If you have questions/comments please post them on TSS blog above. Even your critical emails but remember our rules for civility. Ideas are fair game, w e do not permit character assassination or name calling. If you want to disagree with Dan, do so with civility. Also, if you do want to disagree, brings facts to the discussion as that is always better than just ideas without supporting information to backup the ideas. You can email Dan Adamo through me. Be sure to download his paper and read it.
Dan Adamo, Dr. Jim Logan, Dr. John Jurist, Tuesday, 11-19-13 November 19, 2013Posted by The Space Show in Uncategorized.
Tags: celestial sphere, chemical rockets, Cislunar transportation, cryogenic fuels, Dan Adamo, Dr. Jim Logan, Dr. John Jurist, Earth departure windows, Earth reentry speed from Mars, Elliptical Earth Parking Orbit (EEPO), Ephemerides, equatorial launch, Grail mission, human spaceflight, inclination, Inspiration Mars, interplanetary payload, kinetic energy., LEO, locus of possible injection points., long way trajectory, Mangalyaan, Maven, nuclear propulsion, Oberth effect, orbit plane change, orbiting fuel depots, prograde orbit, radiation, reusable space infrastructure, short way trajectory, The Space Show Classroom, TMI geometric constraints, trajectory challenges for orbiting infrastructure in support of Earth to Mars departures, trans-Mars Injection (TMI), Van Allen Belts, v_infinity vs. departure date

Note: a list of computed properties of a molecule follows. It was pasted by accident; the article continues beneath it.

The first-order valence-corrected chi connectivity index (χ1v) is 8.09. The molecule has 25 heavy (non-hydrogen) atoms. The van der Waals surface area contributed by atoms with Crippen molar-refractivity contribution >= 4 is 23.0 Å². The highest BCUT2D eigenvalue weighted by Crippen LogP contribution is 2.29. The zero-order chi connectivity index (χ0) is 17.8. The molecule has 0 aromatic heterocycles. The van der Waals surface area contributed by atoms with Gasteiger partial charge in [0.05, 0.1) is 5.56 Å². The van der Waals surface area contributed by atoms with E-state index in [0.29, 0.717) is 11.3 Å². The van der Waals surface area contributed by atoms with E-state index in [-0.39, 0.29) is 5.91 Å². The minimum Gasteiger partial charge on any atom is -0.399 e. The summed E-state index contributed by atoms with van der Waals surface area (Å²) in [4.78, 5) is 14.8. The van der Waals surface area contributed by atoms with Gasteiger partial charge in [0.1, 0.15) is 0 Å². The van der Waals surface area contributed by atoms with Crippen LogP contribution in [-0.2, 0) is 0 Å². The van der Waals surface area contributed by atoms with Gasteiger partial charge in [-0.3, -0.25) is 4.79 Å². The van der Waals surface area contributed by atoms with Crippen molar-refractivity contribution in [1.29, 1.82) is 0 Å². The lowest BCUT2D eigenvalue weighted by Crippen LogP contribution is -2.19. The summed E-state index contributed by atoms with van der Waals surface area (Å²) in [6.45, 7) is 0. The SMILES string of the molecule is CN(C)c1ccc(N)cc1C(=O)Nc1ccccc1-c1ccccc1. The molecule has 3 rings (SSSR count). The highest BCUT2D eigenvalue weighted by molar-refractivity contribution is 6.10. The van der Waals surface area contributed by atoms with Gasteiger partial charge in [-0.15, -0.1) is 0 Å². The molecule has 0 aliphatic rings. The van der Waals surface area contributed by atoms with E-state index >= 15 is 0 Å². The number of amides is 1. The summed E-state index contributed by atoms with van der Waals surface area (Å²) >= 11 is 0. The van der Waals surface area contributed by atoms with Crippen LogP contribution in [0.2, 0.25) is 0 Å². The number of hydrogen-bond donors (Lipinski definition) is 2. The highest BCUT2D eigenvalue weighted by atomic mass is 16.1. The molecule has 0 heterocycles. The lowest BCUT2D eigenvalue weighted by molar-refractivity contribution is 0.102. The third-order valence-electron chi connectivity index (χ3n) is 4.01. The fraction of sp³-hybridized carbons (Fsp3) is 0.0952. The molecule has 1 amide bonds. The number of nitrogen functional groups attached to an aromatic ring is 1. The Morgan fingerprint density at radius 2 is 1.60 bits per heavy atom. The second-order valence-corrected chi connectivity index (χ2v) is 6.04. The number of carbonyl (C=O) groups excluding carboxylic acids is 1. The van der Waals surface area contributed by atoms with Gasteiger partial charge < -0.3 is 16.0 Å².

THE SPACE SHOW CLASSROOM
Dan Adamo, Dr. Jim Logan, Dr. John Jurist, Tuesday, 11-19-13